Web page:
I was reading a book on radiation biology, and the book describes the process of "indirect action", where radiation can first ionize a water molecule forming a free radical, which then may interact with important cellular molecules, such as DNA. This contrasts with "direct action" which involves direct ionization of a key cellular molecule.
The book states that as hydration increases, the probability of indirect action occurring increases. Given that indirect action normally predominates over direct action in cells, could this mean that over-hydration could be a risk factor for developing cancer in humans? Has there been any research into this?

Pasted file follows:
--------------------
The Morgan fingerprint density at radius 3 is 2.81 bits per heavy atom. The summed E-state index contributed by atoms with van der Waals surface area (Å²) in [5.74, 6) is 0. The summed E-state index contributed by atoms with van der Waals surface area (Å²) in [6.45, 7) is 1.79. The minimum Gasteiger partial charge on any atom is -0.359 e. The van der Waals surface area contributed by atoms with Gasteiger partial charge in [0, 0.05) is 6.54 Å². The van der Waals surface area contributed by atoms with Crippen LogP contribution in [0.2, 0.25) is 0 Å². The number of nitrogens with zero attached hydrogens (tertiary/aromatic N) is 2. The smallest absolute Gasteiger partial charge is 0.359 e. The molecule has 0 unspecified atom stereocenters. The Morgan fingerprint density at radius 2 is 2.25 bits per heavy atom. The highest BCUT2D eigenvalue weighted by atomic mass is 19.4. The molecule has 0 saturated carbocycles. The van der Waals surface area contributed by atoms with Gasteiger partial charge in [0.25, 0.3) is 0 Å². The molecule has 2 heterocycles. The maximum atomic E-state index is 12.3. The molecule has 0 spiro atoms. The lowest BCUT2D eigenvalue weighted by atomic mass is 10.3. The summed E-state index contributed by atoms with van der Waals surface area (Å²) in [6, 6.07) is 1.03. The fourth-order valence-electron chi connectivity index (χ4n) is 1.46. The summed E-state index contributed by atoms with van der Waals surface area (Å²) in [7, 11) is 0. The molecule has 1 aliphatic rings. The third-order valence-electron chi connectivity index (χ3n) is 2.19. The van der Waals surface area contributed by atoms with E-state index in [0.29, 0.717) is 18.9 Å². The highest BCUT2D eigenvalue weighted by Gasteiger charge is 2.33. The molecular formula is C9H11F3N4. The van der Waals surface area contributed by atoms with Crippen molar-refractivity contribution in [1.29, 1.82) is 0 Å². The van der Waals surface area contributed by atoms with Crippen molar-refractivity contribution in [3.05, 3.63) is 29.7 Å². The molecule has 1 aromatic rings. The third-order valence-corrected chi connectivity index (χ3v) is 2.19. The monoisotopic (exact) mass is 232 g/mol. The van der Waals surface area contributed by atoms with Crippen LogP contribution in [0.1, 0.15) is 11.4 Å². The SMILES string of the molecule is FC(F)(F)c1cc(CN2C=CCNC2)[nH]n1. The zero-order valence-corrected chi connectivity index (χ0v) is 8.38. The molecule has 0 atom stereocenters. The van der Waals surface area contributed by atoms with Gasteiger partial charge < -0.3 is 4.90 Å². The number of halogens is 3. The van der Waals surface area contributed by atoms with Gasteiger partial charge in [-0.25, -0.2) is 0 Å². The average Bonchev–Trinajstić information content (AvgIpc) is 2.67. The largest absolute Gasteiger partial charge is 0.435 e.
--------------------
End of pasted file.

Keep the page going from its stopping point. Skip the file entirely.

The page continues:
In addition, would larger humans, who obviously have a larger bodily water content, have an increased risk of developing cancer compared with smaller humans?